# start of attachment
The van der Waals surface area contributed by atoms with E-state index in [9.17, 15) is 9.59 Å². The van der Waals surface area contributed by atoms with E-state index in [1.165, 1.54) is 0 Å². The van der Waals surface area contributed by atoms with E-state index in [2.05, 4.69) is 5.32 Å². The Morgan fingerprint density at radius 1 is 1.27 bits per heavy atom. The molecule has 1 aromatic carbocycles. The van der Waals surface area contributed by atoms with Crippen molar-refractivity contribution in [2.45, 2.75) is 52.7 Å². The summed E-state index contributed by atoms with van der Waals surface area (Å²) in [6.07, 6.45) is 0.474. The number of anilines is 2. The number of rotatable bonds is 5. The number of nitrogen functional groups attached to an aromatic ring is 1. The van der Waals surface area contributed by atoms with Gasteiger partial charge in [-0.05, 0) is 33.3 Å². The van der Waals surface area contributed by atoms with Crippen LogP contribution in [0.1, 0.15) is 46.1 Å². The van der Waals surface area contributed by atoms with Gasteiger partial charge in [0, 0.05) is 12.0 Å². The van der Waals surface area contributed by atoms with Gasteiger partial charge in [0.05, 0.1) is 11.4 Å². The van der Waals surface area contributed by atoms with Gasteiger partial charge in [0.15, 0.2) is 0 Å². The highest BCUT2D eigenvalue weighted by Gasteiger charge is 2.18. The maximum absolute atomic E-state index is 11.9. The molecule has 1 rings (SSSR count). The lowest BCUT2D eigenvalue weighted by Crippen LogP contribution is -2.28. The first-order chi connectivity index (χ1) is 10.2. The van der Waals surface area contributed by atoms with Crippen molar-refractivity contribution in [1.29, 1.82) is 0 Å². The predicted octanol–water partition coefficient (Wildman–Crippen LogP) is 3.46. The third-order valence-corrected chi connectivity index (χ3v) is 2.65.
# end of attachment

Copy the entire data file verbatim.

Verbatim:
The van der Waals surface area contributed by atoms with E-state index in [9.17, 15) is 9.59 Å². The van der Waals surface area contributed by atoms with E-state index in [1.165, 1.54) is 0 Å². The van der Waals surface area contributed by atoms with E-state index in [2.05, 4.69) is 5.32 Å². The Morgan fingerprint density at radius 1 is 1.27 bits per heavy atom. The molecule has 1 aromatic carbocycles. The van der Waals surface area contributed by atoms with Crippen molar-refractivity contribution in [2.45, 2.75) is 52.7 Å². The summed E-state index contributed by atoms with van der Waals surface area (Å²) in [6.07, 6.45) is 0.474. The number of anilines is 2. The number of rotatable bonds is 5. The number of nitrogen functional groups attached to an aromatic ring is 1. The van der Waals surface area contributed by atoms with Gasteiger partial charge in [-0.05, 0) is 33.3 Å². The van der Waals surface area contributed by atoms with Crippen LogP contribution in [0.1, 0.15) is 46.1 Å². The van der Waals surface area contributed by atoms with Gasteiger partial charge in [0, 0.05) is 12.0 Å². The van der Waals surface area contributed by atoms with Gasteiger partial charge in [0.05, 0.1) is 11.4 Å². The van der Waals surface area contributed by atoms with Gasteiger partial charge in [0.15, 0.2) is 0 Å². The highest BCUT2D eigenvalue weighted by Gasteiger charge is 2.18. The maximum absolute atomic E-state index is 11.9. The molecule has 1 rings (SSSR count). The lowest BCUT2D eigenvalue weighted by Crippen LogP contribution is -2.28. The first-order chi connectivity index (χ1) is 10.2. The van der Waals surface area contributed by atoms with Crippen molar-refractivity contribution in [1.29, 1.82) is 0 Å². The predicted octanol–water partition coefficient (Wildman–Crippen LogP) is 3.46. The third-order valence-corrected chi connectivity index (χ3v) is 2.65.